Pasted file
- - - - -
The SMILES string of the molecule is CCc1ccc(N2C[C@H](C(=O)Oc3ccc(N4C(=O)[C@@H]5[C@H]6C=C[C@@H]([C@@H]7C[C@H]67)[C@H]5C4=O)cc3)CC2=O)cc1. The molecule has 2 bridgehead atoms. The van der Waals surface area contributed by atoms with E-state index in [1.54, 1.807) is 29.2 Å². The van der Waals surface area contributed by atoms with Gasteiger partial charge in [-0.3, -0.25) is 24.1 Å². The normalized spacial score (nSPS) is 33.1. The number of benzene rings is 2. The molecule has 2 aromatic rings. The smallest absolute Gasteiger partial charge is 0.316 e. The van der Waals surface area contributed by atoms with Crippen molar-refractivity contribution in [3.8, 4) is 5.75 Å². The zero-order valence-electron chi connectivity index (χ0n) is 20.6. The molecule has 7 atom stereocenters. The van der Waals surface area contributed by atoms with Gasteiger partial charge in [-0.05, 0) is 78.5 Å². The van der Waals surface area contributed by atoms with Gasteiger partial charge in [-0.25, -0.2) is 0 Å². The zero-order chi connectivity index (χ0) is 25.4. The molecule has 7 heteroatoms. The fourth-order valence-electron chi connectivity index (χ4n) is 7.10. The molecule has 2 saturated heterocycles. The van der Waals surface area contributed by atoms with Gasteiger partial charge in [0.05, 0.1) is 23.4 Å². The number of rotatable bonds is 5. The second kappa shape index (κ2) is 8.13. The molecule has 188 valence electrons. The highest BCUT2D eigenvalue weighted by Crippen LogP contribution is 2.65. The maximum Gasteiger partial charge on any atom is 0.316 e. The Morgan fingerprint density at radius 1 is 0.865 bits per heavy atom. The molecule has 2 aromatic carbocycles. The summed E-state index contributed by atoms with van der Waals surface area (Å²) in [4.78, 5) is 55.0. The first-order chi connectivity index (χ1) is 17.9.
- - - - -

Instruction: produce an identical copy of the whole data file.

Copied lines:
The SMILES string of the molecule is CCc1ccc(N2C[C@H](C(=O)Oc3ccc(N4C(=O)[C@@H]5[C@H]6C=C[C@@H]([C@@H]7C[C@H]67)[C@H]5C4=O)cc3)CC2=O)cc1. The molecule has 2 bridgehead atoms. The van der Waals surface area contributed by atoms with E-state index in [1.54, 1.807) is 29.2 Å². The van der Waals surface area contributed by atoms with Gasteiger partial charge in [-0.3, -0.25) is 24.1 Å². The normalized spacial score (nSPS) is 33.1. The number of benzene rings is 2. The molecule has 2 aromatic rings. The smallest absolute Gasteiger partial charge is 0.316 e. The van der Waals surface area contributed by atoms with Crippen molar-refractivity contribution in [3.8, 4) is 5.75 Å². The zero-order valence-electron chi connectivity index (χ0n) is 20.6. The molecule has 7 atom stereocenters. The van der Waals surface area contributed by atoms with Gasteiger partial charge in [-0.05, 0) is 78.5 Å². The van der Waals surface area contributed by atoms with Gasteiger partial charge in [-0.25, -0.2) is 0 Å². The zero-order chi connectivity index (χ0) is 25.4. The molecule has 7 heteroatoms. The fourth-order valence-electron chi connectivity index (χ4n) is 7.10. The molecule has 2 saturated heterocycles. The van der Waals surface area contributed by atoms with Gasteiger partial charge in [0.05, 0.1) is 23.4 Å². The number of rotatable bonds is 5. The second kappa shape index (κ2) is 8.13. The molecule has 188 valence electrons. The highest BCUT2D eigenvalue weighted by Crippen LogP contribution is 2.65. The maximum Gasteiger partial charge on any atom is 0.316 e. The Morgan fingerprint density at radius 1 is 0.865 bits per heavy atom. The molecule has 2 aromatic carbocycles. The summed E-state index contributed by atoms with van der Waals surface area (Å²) in [4.78, 5) is 55.0. The first-order chi connectivity index (χ1) is 17.9.